This is it. This is your whole year on Facebook. Or most of it. Discounting those who don’t have Facebook, obviously. Quickly scour through your pictures, think twice about giving a blow by blow account of the saga that is your packing experience. Freshers’ group etiquette is difficult to judge but there some very basic pitfalls to avoid. Oh, and the really helpful second years… they’re judging you.

 

Stupid questions will come back to haunt you.

For most it’s the excitement of a notification followed by a groan of disappointment. Yeah, people have questions; no one knows what to expect. But no, college doesn’t do your laundry for you. Yes, bring a bike. And saying you might bring a Segway instead isn’t funny or going to make you many cyber friends in advance. Frankly, you look like a bit of a prat. The contents of your freshers’s group never die. You will probably be reminded somewhere down the line, when renowned as the college’s biggest rugby player, that you once asked if you needed to bring an ironing board and an apron. The stupid questions carry on once you start too, and probably well on into second year. There is the tired, nay exhausted, frape, but asking a couple of hundred-odd people if you can borrow a pin gets old really very quickly. 

 

Eagerness is embarrassing.

The problem with Freshers’ groups is that they breed keenness and, if there’s one thing you don’t want to appear if you’re going for that air of disaffected cool, it’s keen. Apathetic and disinterested are much better for your social standing. This is by no means restricted to incoming freshers. For every interviewee who posts a picture of their college from the last time they’ve been up (still looking fundamentally the same as it has done for the last 500 years, although perhaps augmented with a squirrel/snow/large group of Japanese tourists), there’s that second year who just has the be the first one to answer any questions. Sometimes this turns into an arms race, with two people frantically trying to be the quickest to reply or the most helpful. They say it’s good intentions, but chances are it’s just to make sure they’re the most recognisable one on the RnB floor of Park End…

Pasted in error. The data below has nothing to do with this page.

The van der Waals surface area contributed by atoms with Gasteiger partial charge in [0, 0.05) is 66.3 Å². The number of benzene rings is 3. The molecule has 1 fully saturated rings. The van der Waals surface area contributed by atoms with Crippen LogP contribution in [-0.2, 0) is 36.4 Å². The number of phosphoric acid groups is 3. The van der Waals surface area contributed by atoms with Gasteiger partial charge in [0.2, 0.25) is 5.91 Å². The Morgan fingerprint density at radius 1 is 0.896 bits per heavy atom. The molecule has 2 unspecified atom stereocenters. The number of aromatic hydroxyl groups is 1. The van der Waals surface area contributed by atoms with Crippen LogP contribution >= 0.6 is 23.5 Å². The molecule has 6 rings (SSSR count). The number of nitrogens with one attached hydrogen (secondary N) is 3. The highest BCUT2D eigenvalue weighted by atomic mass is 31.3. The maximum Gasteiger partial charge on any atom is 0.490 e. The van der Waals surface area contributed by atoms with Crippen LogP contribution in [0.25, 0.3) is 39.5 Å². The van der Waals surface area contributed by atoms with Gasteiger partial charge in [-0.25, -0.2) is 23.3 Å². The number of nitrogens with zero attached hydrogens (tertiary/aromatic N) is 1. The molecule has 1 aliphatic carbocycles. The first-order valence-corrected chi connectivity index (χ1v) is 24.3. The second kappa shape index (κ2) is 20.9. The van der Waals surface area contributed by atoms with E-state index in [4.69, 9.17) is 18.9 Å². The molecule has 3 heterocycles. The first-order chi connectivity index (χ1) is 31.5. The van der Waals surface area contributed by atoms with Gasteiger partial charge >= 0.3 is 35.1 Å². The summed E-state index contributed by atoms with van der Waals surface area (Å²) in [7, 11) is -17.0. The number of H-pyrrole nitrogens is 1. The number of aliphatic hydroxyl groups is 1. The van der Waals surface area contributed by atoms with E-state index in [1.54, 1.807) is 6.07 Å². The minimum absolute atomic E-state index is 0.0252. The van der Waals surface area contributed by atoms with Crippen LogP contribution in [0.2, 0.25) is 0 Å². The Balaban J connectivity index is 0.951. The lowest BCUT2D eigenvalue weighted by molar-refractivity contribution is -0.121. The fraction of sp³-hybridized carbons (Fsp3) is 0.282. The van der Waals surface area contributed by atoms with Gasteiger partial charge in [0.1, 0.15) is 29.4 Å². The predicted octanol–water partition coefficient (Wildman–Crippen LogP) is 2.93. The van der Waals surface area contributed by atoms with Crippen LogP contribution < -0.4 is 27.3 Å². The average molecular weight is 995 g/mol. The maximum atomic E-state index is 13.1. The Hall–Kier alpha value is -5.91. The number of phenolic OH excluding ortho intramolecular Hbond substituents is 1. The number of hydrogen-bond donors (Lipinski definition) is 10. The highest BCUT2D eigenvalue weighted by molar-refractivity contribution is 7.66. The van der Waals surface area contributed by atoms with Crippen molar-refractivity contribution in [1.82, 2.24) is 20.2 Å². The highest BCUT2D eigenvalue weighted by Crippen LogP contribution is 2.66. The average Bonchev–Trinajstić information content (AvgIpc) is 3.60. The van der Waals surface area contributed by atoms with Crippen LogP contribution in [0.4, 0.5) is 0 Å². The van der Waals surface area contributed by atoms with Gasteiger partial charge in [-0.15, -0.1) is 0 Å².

You think you’re a LAD? This will impress no one.

We’ve all been there: this is your very first opportunity to stake your claim as your college’s premier LAD/ LADETTE, and it’s time to get in there first. Stories of your banter will be whispered in hushed tones as you stagger around the quad, nursing a hangover and a bruise from that particularly brutal match or race. It’ll be ok though, because while you stagger you’ll have at least one, maybe three, other freshers doting on your every move, just waiting to hear stories of your intrepid derring-do, the time that you scored that try or the time you got so drunk you were thrown out of three clubs and STILL pulled. Trust me when I say this, the time to demonstrate your laddish tendencies is not the freshers group.

 

Don’t brag, you’re not that great.

You’ve managed to get yourself an Oxford offer. You either got lucky or are genuinely intelligent. Well done. It might come as a surprise to you then that every single incoming fresher is in the same position as you. You are not exceptional. Gently informing your peers that you managed to achieve 100 UMS marks in your Chemistry January exams will just piss people off. Sugar coating it with humility by insisting that you are “so surprised” or that you don’t know how you “managed it” is even worse. You will not come across as a shining beacon of intelligence but as very insecure.